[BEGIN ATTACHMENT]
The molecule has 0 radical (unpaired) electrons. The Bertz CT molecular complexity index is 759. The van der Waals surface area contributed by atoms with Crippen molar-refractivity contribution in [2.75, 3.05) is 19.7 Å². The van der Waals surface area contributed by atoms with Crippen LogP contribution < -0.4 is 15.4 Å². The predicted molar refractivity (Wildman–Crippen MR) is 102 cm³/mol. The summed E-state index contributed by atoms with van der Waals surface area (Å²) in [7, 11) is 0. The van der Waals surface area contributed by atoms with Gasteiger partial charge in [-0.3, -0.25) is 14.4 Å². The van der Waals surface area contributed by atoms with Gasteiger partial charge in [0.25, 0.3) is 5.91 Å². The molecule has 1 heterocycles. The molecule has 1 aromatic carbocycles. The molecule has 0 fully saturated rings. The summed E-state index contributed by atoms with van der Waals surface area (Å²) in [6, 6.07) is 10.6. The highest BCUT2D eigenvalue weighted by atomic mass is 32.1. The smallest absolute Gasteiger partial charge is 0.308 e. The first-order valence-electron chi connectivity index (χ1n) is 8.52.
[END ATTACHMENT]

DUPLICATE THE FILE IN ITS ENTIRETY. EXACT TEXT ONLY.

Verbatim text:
The molecule has 0 radical (unpaired) electrons. The Bertz CT molecular complexity index is 759. The van der Waals surface area contributed by atoms with Crippen molar-refractivity contribution in [2.75, 3.05) is 19.7 Å². The van der Waals surface area contributed by atoms with Crippen LogP contribution < -0.4 is 15.4 Å². The predicted molar refractivity (Wildman–Crippen MR) is 102 cm³/mol. The summed E-state index contributed by atoms with van der Waals surface area (Å²) in [7, 11) is 0. The van der Waals surface area contributed by atoms with Gasteiger partial charge in [-0.3, -0.25) is 14.4 Å². The van der Waals surface area contributed by atoms with Gasteiger partial charge in [0.25, 0.3) is 5.91 Å². The molecule has 1 heterocycles. The molecule has 1 aromatic carbocycles. The molecule has 0 fully saturated rings. The summed E-state index contributed by atoms with van der Waals surface area (Å²) in [6, 6.07) is 10.6. The highest BCUT2D eigenvalue weighted by atomic mass is 32.1. The smallest absolute Gasteiger partial charge is 0.308 e. The first-order valence-electron chi connectivity index (χ1n) is 8.52.